Get yer old-skool 3-D glasses out ... now! Most astute observers have no doubt seen local artist Chris Dean's work somewhere around the city, whether it's on those 1800 Tequila billboards or on the walls of the now-defunct CPOP Gallery. And if you're a regular clubgoer, you've probably seen Dean himself at rock shows. He's the guy lugging that unmistakable rig that includes seven digital cameras, which he uses to create three-dimensional "lenticular" images (you know, like those old Cracker Jack prizes). The artist recently switched from digital art to photography for a show — titled "D3D" — that debuts this Saturday. The show will feature local rock 'n' rollers, because Dean turned to that photo-ready scene when initially seeking subjects to test his self-built lenticular camera. Inside his Ferndale studio, Dean talks of the trials and tribulations that come linking seven point-and-shoot cameras together ... as well as his brief foray into bologna art.
Metro Times: When did you officially begin this project?
Chris Dean: It started at Blowout 2007, but I was using a different camera rig at that time. I shot a bunch of different bands — but none of those turned out. So it started for real in 2008 ... when I made this new rig. I'm on all these nerdy forums on the Internet for lenticular and stereo photography.
MT: So just to understand — lenticular photos have the plastic coating over them that makes them look like they move, depending on the angle you look at them. And stereo are the anaglyphs where you need 3-D glasses to view them?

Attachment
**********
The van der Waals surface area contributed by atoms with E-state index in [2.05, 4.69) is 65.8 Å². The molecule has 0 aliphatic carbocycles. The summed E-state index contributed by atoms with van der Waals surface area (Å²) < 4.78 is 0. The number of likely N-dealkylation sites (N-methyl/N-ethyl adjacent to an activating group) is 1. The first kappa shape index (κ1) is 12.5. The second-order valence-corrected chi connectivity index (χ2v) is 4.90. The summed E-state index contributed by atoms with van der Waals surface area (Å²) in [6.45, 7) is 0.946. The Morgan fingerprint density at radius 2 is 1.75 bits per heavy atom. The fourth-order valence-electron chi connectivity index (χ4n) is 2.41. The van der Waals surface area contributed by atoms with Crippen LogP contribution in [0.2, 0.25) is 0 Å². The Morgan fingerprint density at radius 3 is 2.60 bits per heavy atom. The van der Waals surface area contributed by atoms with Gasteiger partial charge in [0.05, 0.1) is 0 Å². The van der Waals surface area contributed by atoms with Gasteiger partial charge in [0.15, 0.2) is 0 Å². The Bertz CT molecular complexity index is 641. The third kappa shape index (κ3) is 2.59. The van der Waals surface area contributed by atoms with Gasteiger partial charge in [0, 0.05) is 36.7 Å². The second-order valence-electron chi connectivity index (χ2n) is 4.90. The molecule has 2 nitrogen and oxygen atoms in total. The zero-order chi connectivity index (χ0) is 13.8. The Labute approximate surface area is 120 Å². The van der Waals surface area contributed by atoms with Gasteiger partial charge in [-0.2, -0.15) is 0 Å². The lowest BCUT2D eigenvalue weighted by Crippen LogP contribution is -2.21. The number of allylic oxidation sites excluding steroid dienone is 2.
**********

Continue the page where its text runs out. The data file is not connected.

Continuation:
Dean: Yes, anaglyph is one of the stereo processes. IMAX 3-D movies, for instance, use a polarized process instead of anaglyph. So the advantage to that is you're seeing through clear plastic instead of looking through the red and blue colored plastic. The old-school way is a pair of images, and you had a viewer that put a piece of wood between your two eyes — like a View-Master, essentially. It's funny. It all started within a decade to 15 years after the invention of the camera. People were real excited to create two views per image right away — it's not a modern thing at all.
MT: I know you've said that you're inspired by the commercial history of lenticular art.
Dean: It's interesting. In the '50s, it was more like tacky wall art. Lots of pin-up girls. Lots of reverently religious stuff. But during the past 15 years, it's been driven by commercial interests for sure.
MT: So your upcoming show will feature both anaglyphs and lenticular images?
Dean: Yeah, the ratio isn't 50-50. There will be more anaglyphs than lenticular because there are more technical considerations with lenticular. ... If one of the seven cameras was out of focus or something, lenticular won't work.
MT: Your entry into the world of lenticular began with your fine art work, which incorporated drawings and computer graphics. Was this music portrait series your first attempt at using lenticular art for photographic purposes?
Dean: When I first made the rig, I think I just saw it as an extension of what I was doing — to allow me to capture live-action events. But what's happened since then is I've realized how uninterested I've become in the whole CG/computer thing. I'm not real good at it. It interrupts the creative flow. Working with my hands — and then photographing that or finding interesting subjects to photograph and then incorporating all that in the computer — that's much more gratifying.
For the new Electric Six album that's coming out soon, I did this piece inside that is a bologna sculpture. It was photographed over a number of days, as mold continued to infect it. I feel much less confined doing stuff like that than when I'm only using computers!